What are some points which Leopold makes in his preface? What does he mean by his comment, “That land yields a cultural harvest is a fact long known, but latterly often forgotten”?
What are some implications of the word “Almanac” in the title? Of the choice of Sand County?
How is the “Almanac” structured? What are some implications of arranging an account by the months and seasons?
What substitutes for plot in holding the reader’s interest?
What are some features of Leopold’s style? What are some of its more subtle or indirect qualities?
How do we know how the author/narrator responds to what he describes? How does he use personification?
What are some qualities of his diction and use of paragraphs?
In what ways does he evoke curiosity? Trust in the accuracy of his account?
What points of view does Leopold emphasize? Do some of his descriptions of the emotions or intentions of animals include a bit of projection?
Which of his own emotions does Leopold describe? (e. g., imprudence; hope, 54; feeling of courage as he stands among trees)
Are there elements of humor throughout Leopold’s account? For what kinds of observations is it used?
Which features of modernity does Leopold find troubling, limiting or misguided? Are his statements of belief blended harmoniously into his descriptions of natural phenomena?
Why do you think the author chooses the subject of trees for frequent meditation? What are they used to illustrate?
What kinds of animals interest him? Are these the sorts of animals generally thought of as impressive or exciting?
How does he relate to fish? To his dog?
How does he respond to birds? Which ones are singled out for observation and commentary?
What types of literary and/or religious references appear in the almanac, and what function do they serve? What do you make of his references to God and creation in “December: Pines above the snow”?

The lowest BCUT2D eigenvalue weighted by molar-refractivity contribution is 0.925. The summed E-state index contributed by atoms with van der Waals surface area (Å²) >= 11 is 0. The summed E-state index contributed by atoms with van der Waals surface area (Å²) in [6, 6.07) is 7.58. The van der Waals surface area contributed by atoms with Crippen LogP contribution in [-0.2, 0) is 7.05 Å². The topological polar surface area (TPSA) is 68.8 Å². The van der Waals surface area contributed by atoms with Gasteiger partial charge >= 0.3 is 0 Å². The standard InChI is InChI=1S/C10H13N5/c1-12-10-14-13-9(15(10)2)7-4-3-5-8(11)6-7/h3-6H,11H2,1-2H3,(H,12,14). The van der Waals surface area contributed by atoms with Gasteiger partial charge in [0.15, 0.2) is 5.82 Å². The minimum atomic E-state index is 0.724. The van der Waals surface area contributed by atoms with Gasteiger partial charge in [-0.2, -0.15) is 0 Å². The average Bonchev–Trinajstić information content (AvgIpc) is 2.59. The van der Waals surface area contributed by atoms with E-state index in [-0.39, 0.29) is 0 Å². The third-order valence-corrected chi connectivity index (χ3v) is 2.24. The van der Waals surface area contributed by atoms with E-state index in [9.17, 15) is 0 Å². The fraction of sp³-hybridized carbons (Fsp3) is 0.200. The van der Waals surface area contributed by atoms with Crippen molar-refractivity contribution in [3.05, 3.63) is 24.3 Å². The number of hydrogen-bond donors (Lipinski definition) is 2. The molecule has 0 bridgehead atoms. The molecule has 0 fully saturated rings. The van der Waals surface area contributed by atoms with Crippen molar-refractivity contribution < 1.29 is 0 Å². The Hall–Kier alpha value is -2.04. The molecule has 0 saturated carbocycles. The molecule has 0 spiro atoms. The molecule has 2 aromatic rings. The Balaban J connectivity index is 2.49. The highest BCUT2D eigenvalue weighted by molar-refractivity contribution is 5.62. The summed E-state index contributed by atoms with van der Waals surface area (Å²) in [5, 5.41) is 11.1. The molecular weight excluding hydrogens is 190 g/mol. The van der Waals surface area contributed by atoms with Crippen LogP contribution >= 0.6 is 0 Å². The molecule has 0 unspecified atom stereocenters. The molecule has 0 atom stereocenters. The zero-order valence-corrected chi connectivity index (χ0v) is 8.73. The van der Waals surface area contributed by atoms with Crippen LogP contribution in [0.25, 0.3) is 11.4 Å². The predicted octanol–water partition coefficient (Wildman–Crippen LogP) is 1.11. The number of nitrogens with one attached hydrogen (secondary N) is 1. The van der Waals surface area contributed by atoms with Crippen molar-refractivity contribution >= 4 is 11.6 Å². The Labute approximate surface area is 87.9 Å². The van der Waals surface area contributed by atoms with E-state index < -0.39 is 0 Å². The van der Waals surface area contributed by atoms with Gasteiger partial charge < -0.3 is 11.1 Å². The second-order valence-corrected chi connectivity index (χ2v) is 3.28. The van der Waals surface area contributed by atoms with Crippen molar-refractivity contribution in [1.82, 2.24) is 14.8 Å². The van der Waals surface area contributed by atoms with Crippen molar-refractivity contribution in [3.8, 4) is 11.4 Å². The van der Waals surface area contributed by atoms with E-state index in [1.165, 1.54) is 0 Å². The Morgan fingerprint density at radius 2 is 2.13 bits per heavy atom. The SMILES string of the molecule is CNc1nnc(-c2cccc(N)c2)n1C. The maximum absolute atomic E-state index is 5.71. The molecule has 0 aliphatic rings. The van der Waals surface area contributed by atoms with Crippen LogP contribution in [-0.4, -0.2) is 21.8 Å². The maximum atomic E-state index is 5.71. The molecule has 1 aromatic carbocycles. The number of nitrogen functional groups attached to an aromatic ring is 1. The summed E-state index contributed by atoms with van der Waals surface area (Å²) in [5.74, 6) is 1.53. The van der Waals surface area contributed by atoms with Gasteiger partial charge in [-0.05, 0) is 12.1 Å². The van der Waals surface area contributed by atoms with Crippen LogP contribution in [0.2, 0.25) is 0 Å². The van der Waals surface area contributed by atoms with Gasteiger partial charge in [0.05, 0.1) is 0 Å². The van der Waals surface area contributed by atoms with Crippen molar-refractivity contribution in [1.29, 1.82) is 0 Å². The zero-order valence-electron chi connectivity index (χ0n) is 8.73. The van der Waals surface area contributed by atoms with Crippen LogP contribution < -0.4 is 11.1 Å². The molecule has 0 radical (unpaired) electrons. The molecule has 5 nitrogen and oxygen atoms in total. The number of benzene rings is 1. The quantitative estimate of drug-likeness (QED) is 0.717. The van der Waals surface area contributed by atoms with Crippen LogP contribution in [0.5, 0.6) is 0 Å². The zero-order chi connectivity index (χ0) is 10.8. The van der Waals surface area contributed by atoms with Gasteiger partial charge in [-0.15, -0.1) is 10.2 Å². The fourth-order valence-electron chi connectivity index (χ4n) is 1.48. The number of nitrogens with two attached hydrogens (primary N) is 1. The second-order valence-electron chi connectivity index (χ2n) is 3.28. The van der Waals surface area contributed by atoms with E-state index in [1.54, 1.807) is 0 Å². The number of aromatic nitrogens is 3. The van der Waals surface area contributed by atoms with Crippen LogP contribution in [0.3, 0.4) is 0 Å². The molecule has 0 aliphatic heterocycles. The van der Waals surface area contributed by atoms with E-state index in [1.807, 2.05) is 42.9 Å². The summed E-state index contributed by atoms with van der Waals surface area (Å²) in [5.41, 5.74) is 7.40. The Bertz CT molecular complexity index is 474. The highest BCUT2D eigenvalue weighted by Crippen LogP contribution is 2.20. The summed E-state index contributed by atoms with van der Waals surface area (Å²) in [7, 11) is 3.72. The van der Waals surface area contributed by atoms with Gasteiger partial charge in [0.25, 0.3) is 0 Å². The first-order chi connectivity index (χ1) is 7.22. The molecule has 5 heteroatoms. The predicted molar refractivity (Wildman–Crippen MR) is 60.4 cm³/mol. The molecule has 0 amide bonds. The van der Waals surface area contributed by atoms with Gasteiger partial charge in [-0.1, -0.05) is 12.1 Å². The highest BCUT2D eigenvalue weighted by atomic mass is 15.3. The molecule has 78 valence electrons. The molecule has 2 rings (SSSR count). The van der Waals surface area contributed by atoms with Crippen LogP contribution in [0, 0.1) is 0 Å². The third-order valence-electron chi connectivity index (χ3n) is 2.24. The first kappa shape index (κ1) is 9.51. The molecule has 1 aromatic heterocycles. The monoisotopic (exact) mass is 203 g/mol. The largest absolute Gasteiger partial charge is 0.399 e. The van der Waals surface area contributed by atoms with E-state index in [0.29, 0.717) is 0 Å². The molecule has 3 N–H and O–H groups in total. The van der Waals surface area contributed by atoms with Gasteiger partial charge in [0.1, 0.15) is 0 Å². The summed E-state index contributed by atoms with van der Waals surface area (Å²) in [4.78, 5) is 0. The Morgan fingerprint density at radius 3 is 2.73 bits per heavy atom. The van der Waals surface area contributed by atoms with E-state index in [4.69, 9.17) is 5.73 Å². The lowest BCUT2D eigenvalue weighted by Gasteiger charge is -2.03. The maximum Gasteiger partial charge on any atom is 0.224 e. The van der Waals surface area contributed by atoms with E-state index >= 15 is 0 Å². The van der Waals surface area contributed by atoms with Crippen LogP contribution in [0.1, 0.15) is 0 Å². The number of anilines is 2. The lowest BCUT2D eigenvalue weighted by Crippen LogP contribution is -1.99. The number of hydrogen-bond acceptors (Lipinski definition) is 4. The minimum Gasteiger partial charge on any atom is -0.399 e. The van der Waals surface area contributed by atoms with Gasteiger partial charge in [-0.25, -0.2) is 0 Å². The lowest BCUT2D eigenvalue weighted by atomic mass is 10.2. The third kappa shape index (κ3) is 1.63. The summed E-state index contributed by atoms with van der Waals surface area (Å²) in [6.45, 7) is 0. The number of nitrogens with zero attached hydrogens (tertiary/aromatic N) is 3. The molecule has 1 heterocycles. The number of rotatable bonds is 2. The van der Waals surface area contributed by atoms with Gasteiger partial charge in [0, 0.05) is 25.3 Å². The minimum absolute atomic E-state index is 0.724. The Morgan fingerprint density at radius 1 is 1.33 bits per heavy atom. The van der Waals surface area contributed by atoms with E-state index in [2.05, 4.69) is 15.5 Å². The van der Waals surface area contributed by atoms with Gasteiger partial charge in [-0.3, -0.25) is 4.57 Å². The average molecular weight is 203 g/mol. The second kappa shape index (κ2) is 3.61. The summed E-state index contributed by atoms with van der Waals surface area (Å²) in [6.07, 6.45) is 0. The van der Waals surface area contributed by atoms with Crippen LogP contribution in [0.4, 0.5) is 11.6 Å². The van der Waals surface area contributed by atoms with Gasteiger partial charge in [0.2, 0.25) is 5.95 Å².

What views does he hold on hunting, and how are these expressed?
What are some ways in which the author’s views of conservation are shown throughout? E. g.:
Perhaps a shift of values can be achieved by reappraising things unnatural, tame, and confined in terms of things natural, wild, and free. (“Forward”)
Is the man-man community lightly to be dismembered? They settled it, but they did not see, nor do we yet see, that the same question applies to the man-land community. (15)
It is fortunate, perhaps, that no matter how intently one studies the hundred little dramas of the woods and meadows, one can never learn all of the salient facts about any one of them. (33)
The drama of the sky dance is enacted nightly on hundreds of farms, the owners of which sigh for entertainment, but harbor the illusion that it is to be sought in theatres. They live on the land, but not by the land. (34)
A tractor roars warning that my neighbor is astir. The world has shrunk to those mean dimensions known to county clerks. (44)
It is apparent that the backward farmer’s eye is nearly twice as well fed as the eye of the university student or businessman. Of course neither sees his flora as yet, so we are confronted by the two alternatives already mentioned: either insure the continued blindness of the populace, or examine the question whether we cannot have both progress and plants. (47)